Big difference in the parties
The other week, I was talking with MSNBC host Joy Reid and she asked me what I thought the difference between Republicans and Democrats was when it came to congressional investigations. I spent the better part of a decade working on Capitol Hill for Republicans, including at the House Oversight Committee during the Obama years. I told her that Republicans love to fight and Democrats love to think. …
- The Young Turks: Biggest Failure Of Nancy Pelosi’s Career — House Speaker Nancy Pelosi is giving Trump a hall pass in the issue of impeachment. Journalists Cenk Uygur and Dahlia Lithwick, hosts of The Conversation, break it down:Link to 14-Miute Video
(Commoner Call cartoon by Mark L. Taylor, 2019. Open source and free for non-derivative use with link to www.thecommonercall.org )
Mueller Intended To Snap Democrats’ Impeachment Stalemate
By Walter Shapiro
The Guardian (5/31/19)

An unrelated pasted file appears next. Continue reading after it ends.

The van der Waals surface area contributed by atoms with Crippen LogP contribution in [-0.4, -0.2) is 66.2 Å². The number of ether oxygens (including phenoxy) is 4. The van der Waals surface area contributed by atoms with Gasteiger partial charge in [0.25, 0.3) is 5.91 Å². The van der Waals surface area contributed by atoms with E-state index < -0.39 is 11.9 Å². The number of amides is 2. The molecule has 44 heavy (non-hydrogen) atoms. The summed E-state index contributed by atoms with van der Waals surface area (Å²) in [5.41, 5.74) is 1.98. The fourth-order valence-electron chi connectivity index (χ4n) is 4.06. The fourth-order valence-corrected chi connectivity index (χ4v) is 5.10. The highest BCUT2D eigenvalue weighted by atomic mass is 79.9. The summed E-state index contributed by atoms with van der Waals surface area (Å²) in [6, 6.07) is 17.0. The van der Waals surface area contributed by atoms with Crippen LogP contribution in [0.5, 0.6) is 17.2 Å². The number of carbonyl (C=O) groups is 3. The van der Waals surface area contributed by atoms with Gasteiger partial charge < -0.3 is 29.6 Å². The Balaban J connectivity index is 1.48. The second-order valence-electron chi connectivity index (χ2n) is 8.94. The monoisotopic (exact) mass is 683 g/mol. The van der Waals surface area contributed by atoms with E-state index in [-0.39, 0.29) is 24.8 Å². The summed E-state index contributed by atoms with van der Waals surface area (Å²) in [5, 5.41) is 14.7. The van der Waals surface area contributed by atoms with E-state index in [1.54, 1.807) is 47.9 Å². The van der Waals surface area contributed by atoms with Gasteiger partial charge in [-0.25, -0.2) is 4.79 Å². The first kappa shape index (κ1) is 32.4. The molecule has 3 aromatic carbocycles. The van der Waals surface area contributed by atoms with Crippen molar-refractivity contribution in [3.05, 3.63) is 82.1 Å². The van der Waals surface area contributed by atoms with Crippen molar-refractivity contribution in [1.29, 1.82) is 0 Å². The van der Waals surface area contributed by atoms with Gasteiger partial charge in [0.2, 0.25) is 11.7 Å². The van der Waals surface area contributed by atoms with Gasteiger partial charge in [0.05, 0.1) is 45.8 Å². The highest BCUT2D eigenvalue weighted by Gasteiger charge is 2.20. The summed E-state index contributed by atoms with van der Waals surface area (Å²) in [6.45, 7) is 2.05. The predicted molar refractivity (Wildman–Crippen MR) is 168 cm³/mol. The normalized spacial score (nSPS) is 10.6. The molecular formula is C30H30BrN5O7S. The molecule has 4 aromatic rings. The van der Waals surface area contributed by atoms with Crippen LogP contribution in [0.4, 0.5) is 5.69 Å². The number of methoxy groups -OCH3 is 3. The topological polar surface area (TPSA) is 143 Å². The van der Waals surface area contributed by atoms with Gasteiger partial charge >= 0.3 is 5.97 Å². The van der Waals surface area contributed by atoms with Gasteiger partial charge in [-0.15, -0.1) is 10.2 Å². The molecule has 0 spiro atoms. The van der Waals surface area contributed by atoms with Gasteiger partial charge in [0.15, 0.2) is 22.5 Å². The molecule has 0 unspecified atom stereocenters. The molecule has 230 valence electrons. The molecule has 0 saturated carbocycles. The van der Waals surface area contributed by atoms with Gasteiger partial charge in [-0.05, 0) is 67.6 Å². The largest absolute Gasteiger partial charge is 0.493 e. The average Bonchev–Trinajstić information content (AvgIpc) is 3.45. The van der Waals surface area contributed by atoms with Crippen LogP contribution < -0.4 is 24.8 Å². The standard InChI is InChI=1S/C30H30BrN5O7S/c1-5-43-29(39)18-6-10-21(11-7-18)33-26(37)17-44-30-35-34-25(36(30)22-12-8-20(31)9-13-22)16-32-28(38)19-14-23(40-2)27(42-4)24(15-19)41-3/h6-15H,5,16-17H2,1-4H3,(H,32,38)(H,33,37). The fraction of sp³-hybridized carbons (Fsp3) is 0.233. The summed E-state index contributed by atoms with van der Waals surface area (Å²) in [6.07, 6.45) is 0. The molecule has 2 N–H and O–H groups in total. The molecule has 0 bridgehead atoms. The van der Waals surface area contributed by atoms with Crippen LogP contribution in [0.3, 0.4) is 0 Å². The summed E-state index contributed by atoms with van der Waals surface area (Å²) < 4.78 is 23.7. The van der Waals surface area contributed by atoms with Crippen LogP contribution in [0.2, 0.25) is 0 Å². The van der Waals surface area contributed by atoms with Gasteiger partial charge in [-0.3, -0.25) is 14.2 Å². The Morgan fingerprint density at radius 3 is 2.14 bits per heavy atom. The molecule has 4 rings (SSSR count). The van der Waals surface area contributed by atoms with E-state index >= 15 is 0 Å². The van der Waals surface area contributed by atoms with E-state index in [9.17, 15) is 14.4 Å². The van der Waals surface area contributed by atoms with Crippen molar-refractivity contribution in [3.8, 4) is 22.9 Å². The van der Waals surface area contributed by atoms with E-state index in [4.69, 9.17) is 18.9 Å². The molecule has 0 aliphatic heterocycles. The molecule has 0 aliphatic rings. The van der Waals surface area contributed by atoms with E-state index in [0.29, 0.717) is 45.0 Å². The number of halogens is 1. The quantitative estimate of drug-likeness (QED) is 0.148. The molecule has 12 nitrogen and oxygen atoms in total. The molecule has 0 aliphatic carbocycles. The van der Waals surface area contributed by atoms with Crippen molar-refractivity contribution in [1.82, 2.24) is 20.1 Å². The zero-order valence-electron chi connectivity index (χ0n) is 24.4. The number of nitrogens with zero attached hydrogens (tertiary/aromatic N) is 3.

Unless they are on a secret Washington dinner party circuit, there are no hints that Robert Mueller and Nancy Pelosi are friends.
Sure, they overlapped 20 years ago with Mueller serving as US attorney for the northern district of California and Pelosi in her second decade representing San Francisco in Congress. And, like all prominent Washington public officials, they shared TV green rooms when Mueller was FBI director and Pelosi was on her first circuit as House speaker.
Despite their differing persona, these two past-normal-retirement-age figures born in the early 1940s boast important affinities. In a political age defined by corrosive cynicism, they both share an old-fashioned belief in institutions whether they are Mueller’s justice department or Pelosi’s House of Representatives.
Now it is up to Pelosi also to transcend politics – and do what the constitution demands.
That institutional faith pinpoints Mueller’s target audience for his nine-minute coda to this tenure as special counsel. In an extreme example of narrowcasting, masked by the careful legalistic language, Mueller was speaking directly to Pelosi.